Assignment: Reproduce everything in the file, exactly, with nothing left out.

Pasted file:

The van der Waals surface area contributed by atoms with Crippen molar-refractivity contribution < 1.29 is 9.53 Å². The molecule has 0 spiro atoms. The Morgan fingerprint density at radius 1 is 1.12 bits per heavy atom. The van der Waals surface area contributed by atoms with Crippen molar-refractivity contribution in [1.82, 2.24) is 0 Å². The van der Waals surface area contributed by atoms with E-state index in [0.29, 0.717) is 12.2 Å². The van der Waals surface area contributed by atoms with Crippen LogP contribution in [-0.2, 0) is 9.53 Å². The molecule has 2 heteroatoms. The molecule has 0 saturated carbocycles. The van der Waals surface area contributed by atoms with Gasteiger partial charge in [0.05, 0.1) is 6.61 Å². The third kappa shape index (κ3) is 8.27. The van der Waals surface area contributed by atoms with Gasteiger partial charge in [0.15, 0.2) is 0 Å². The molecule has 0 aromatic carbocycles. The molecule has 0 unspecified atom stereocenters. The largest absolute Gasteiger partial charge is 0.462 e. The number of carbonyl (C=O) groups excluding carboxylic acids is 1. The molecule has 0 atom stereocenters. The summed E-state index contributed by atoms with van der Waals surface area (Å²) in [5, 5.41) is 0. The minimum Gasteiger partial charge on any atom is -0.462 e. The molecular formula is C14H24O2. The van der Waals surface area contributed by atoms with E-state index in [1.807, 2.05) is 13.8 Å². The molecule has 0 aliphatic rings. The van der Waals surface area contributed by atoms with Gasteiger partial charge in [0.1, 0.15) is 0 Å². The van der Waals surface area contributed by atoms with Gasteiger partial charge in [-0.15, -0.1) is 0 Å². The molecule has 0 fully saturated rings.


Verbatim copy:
The van der Waals surface area contributed by atoms with Crippen molar-refractivity contribution < 1.29 is 9.53 Å². The molecule has 0 spiro atoms. The Morgan fingerprint density at radius 1 is 1.12 bits per heavy atom. The van der Waals surface area contributed by atoms with Crippen molar-refractivity contribution in [1.82, 2.24) is 0 Å². The van der Waals surface area contributed by atoms with E-state index in [0.29, 0.717) is 12.2 Å². The van der Waals surface area contributed by atoms with Crippen LogP contribution in [-0.2, 0) is 9.53 Å². The molecule has 2 heteroatoms. The molecule has 0 saturated carbocycles. The van der Waals surface area contributed by atoms with Gasteiger partial charge in [0.05, 0.1) is 6.61 Å². The third kappa shape index (κ3) is 8.27. The van der Waals surface area contributed by atoms with Gasteiger partial charge in [0.15, 0.2) is 0 Å². The molecule has 0 aromatic carbocycles. The molecule has 0 unspecified atom stereocenters. The largest absolute Gasteiger partial charge is 0.462 e. The number of carbonyl (C=O) groups excluding carboxylic acids is 1. The molecule has 0 atom stereocenters. The summed E-state index contributed by atoms with van der Waals surface area (Å²) in [5, 5.41) is 0. The minimum Gasteiger partial charge on any atom is -0.462 e. The molecular formula is C14H24O2. The van der Waals surface area contributed by atoms with E-state index in [1.807, 2.05) is 13.8 Å². The molecule has 0 aliphatic rings. The van der Waals surface area contributed by atoms with Gasteiger partial charge in [0.1, 0.15) is 0 Å². The van der Waals surface area contributed by atoms with Gasteiger partial charge in [-0.15, -0.1) is 0 Å². The molecule has 0 fully saturated rings.